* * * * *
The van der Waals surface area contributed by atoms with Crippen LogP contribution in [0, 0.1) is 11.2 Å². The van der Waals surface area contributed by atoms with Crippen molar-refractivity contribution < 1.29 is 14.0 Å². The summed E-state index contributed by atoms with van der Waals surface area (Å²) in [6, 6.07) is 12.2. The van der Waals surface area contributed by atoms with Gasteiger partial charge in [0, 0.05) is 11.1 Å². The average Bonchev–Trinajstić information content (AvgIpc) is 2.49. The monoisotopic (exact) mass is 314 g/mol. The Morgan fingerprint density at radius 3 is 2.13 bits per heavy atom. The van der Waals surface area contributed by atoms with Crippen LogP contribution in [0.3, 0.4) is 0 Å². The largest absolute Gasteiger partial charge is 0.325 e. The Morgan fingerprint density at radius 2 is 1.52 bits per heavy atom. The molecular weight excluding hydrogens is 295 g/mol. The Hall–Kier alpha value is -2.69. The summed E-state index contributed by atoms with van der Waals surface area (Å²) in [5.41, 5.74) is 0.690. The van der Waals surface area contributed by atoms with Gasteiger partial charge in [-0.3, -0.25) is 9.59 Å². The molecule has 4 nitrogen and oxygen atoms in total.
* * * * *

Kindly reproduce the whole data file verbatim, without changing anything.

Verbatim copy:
The van der Waals surface area contributed by atoms with Crippen LogP contribution in [0, 0.1) is 11.2 Å². The van der Waals surface area contributed by atoms with Crippen molar-refractivity contribution < 1.29 is 14.0 Å². The summed E-state index contributed by atoms with van der Waals surface area (Å²) in [6, 6.07) is 12.2. The van der Waals surface area contributed by atoms with Gasteiger partial charge in [0, 0.05) is 11.1 Å². The average Bonchev–Trinajstić information content (AvgIpc) is 2.49. The monoisotopic (exact) mass is 314 g/mol. The Morgan fingerprint density at radius 3 is 2.13 bits per heavy atom. The van der Waals surface area contributed by atoms with Crippen LogP contribution in [0.3, 0.4) is 0 Å². The largest absolute Gasteiger partial charge is 0.325 e. The Morgan fingerprint density at radius 2 is 1.52 bits per heavy atom. The molecular weight excluding hydrogens is 295 g/mol. The Hall–Kier alpha value is -2.69. The summed E-state index contributed by atoms with van der Waals surface area (Å²) in [5.41, 5.74) is 0.690. The van der Waals surface area contributed by atoms with Gasteiger partial charge in [-0.3, -0.25) is 9.59 Å². The molecule has 4 nitrogen and oxygen atoms in total.